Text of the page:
Monday, November 4, 2013
Colts Observations: Week 9 vs. Texans
Did that just happen? Seriously. The Colts had no business winning this game. They were outclassed in every possible statistical category. They couldn't protect The Franchise. No one could catch a friggin' football. Andrew Luck completed 3 of 12 passes for 56 yards and zero third down conversions in the first half. The Colts couldn't even manage to get a turnover (and the one they did get got inexplicably taken away). Yet, they stayed the course and somehow managed to turn things around in the second half.
Not so special teams. Ick. The Colts were terrible here, especially in the first half. The Texans blocked an Adam Vinatieri field goal. Pat McAfee mishandled a punt, scrambled around, and then made an astoundingly good punt. The Colts were subsequently flagged for having an ineligible man downfield. On the re-kick, McAfee got absolutely rocked, firing off an ineffective punt of 29 yards. They also picked up a false start before McAfee's final punt of the game.
And then you have the Texans, who somehow had an even worse day. Kicker Randy Bullock missed three field goals, including a 55-yarder at the end that had absolutely no shot (it was Vanderjagtian in its complete and utter futility). On the Texans' final return of the day, a holding penalty negated a decent return, pushing them back to the 33-yard line.
I should also mention a couple positive moments: Sergio Brown made a nice play to down a punt inside the five. McAfee, who was holder on the blocked kick, chased down the returner, showing again that he does more than just punt and tweet like a maniac. Other than the blocked FG, Vinatieri was solid and reliable. T.Y. Hilton had a nice punt return (34 yards) that led to the Colts' first score of the game. Even David Reed had a good kickoff return.
Missing Reggie. Cris Collinsworth and Al Michaels repeated this storyline about 80,000 times, approximately 3,000 fewer times than they mentioned how much we all should love Case Keenum. Despite the snark, you could definitely tell Andrew Luck was uncomfortable without No. 87 out there. Actually, the whole offense was uncomfortable without Wayne. Guys were in the wrong spots, they couldn't catch anything, and Luck was off target. There was no rhythm and the Colts looked clueless.
Case Keenum. I enjoyed watching Keenum play against the Chiefs last week. I would've enjoyed watching him this week if he'd played against any other team in the league. The kid's got some swagger. He makes plays and moves well in (and out) of the pocket. He's fearless, hard to sack, and has a knack for finding open receivers. Reminded me a bit of Russell Wilson out there, to be honest. He's yet to win an NFL game, however. Right now, I think the Texans ride him and see if he can get them some wins. They're certainly a much more exciting team with him out there, and if you're going to lose--which the Texans already were--you may as well lose in exciting fashion.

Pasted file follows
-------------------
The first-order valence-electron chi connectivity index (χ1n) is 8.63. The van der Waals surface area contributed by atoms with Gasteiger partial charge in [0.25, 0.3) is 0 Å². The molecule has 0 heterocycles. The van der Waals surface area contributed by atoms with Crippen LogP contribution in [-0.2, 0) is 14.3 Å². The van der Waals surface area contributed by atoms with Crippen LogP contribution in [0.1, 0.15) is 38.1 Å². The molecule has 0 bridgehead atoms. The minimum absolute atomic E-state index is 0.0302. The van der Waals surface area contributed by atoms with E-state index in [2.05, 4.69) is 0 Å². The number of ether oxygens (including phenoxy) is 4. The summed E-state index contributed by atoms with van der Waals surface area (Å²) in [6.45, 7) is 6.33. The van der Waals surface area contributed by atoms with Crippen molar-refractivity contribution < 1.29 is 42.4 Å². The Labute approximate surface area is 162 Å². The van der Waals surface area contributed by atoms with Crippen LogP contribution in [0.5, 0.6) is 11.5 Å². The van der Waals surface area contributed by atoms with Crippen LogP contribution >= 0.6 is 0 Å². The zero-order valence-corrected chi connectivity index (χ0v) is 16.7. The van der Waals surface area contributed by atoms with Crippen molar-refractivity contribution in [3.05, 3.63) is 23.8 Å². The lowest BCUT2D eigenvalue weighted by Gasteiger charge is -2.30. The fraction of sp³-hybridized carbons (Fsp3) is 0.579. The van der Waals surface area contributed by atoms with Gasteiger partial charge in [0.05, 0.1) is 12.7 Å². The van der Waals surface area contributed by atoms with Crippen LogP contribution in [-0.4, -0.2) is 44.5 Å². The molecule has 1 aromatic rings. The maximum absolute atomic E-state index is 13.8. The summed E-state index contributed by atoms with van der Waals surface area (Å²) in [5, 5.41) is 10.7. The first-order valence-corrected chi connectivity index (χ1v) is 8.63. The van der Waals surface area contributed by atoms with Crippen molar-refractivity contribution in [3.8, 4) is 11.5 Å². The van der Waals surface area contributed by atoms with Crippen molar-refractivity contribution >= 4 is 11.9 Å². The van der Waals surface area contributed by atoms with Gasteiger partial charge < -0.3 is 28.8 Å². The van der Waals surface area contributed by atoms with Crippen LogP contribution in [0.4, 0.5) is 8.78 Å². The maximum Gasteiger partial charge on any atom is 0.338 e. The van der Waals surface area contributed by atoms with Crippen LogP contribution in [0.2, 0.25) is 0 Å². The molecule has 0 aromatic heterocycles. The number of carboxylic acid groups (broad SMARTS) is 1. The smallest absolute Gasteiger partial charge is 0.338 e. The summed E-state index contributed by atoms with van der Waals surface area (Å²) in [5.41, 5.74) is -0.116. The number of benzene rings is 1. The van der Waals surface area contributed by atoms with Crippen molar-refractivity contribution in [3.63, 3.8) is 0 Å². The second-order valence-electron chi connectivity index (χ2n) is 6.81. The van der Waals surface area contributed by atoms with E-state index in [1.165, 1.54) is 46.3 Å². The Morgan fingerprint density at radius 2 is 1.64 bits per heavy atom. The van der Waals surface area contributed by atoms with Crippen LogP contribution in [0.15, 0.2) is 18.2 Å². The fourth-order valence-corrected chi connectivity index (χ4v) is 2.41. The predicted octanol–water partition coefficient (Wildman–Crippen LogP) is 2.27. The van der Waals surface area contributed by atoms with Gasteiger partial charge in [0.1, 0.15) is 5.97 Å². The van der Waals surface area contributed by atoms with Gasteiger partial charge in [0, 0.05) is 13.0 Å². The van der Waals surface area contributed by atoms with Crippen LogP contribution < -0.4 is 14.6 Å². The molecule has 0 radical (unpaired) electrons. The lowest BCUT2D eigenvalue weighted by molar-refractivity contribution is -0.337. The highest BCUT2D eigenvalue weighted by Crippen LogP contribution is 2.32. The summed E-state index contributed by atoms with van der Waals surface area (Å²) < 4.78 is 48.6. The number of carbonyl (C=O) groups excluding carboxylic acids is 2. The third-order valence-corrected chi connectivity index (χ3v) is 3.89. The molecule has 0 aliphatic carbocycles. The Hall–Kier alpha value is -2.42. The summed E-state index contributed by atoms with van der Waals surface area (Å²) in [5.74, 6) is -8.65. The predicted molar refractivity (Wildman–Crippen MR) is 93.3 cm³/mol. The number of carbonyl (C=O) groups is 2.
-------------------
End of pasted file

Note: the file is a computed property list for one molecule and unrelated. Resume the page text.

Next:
Should someone cover Andre Johnson? Johnson had a gigantic game against the Colts, catching 9 passes for 229 yards and 3 TDs. He did most of his damage in the first half, getting open for two long touchdowns and adding a third late in the half. The way the Colts played, you would've thought they'd missed Johnson on the scouting report. On one play, Vontae Davis bit on an out and up; Johnson ran free. On another play, Antoine Bethea had him deep and seemed to lose track of the ball. On another TD, Davis had perfect coverage but mistimed his jump in the end zone.
Key divisional win. The Colts needed this one to keep a little cushion against second-place Tennessee and stop the Texans from jumping back into the divisional race. While Houston dominated the first half, the Colts came alive in the second to steal a road divisional game.
TY times three. T.Y. Hilton went off in the second half, catching three touchdown passes. He finished with 7 grabs for 121 yards. Luck targeted Hilton 12 times. What I like about him is that each of his TD catches came in a different way. His first was a nice corner route where he beat his man and made a nice catch. On the second one--his game-changing 58-yard score--Hilton outran the coverage and got deep. On the third TD, he slid out on a little route to the flat, made a guy miss, and then got into the end zone.
Fleener's grab. A very, very big play was Coby Fleener's catch on a two-point conversion. Without that catch, the Colts only lead by a point. In that case, Bullock's inevitable missed field goal at the end would've missed for the win instead of the tie. But seriously, Fleener made a fantastic grab with two defenders on him. He got up and snatched it out of the air. He finished the game with 3 receptions for 64 yards.
#GRIFFNATION still a developing nation. I love Griff Whalen. I think he can be great, but he was hardly that in his first extended play of the season. Luck targeted him 9 times; Whalen finished with 3 catches, including a couple drops. That said, he came up with a major-league-huge grab on 3rd and 10 on what ended up being the game-winning drive. Luck also missed a wide-open Griff on a wheel route in the second half.
DHB MIA. If Darrius Heyward-Bey hopes to "replace" Reggie Wayne, he'd better start catching the ball. Collinsworth pointed out that DHB's skills and speed mean absolutely nothing if he has stone hands. He did draw a pass interference penalty that led to a field goal. So there's that.
Just the Texans bein' the Texans. I hate to say it (actually I don't), but this was a typical Texans game. This franchise wants to step into the big leagues, but each time Houston gets the chance, it falls flat on its face. Good teams don't blow 21-3 halftime leads. Then again, I never said the Texans were a good team. While Keenum never pulled a Sage Rosenfels in this game, he didn't have to--Randy Bullock did that for him.